The Lower Health Care Costs Act was introduced by Sen. Lamar Alexander, R-Tenn., and Sen. Patty Murray, D-Wash. The bill takes aim at a number of issues, including surprise medical bills, high drug prices and public health problems. Buried in the bill is a requirement that health benefits brokers reveal fees and other enticements they receive from the insurance industry.
Representatives of two health agents associations said they are in favor of transparency, but questioned how forcing brokers to do even more disclosure would bring down the cost of health care.
“It’s really appalling because our members have been fighting to get paid,” said Ronnell Nolan, CEO of Health Agents for America. “And that bill is important. Lowering health care costs is what we want for our clients. But how can anybody point the arrow toward our members and say we’re part of the problem? We’re not part of the problem. Agents have been losing money since the passage of the ACA.”
She cited research from Louisiana Insurance Commissioner James Donelon that showed broker commissions made up about 5% of insurance carriers’ total spending prior to the ACA. “And we know it’s gone way down since then,” she added.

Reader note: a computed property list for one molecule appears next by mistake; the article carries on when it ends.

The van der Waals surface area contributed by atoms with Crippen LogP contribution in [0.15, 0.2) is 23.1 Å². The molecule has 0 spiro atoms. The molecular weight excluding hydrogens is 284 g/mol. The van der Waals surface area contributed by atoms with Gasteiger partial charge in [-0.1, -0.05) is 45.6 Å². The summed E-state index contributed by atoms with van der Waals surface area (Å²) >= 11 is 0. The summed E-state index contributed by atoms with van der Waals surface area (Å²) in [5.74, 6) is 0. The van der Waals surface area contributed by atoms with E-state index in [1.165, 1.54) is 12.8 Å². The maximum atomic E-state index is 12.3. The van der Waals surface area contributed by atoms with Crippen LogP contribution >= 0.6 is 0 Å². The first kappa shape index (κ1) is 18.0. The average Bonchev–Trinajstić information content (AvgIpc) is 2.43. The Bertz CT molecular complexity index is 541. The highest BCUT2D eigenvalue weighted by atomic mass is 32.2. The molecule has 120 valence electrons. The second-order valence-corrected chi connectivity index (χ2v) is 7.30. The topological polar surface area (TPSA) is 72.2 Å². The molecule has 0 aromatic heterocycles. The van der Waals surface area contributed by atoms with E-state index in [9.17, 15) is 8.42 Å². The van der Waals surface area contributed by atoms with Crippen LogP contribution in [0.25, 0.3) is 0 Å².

Nolan said her group is asking Alexander to remove that provision from the bill.
The National Association of Health Underwriters has not taken an official position on the bill, but the association “is definitely in favor of transparency of costs on all levels, including broker compensation,” said Marcy Buckner, vice president of government affairs. However, she added, NAHU is concerned that the provision duplicates broker compensation disclosures that are already in effect.
“Our members are questioning what else is possible for them to be required to disclose. They are already subject to disclosure in the group market for groups of more than 100 — the Form 5500 requirement. Also, often when they’re working with the larger groups, plan agreements are pages and pages long and include everything that goes into that plan detail. Compensation disclosure is part of that. And certain states have required disclosures.”
Despite the disclosure provision, Buckner said, NAHU is positive about some aspects of the bill. The bill takes aim at surprise medical costs and high drug prices, which she said will bring down health care costs for consumers.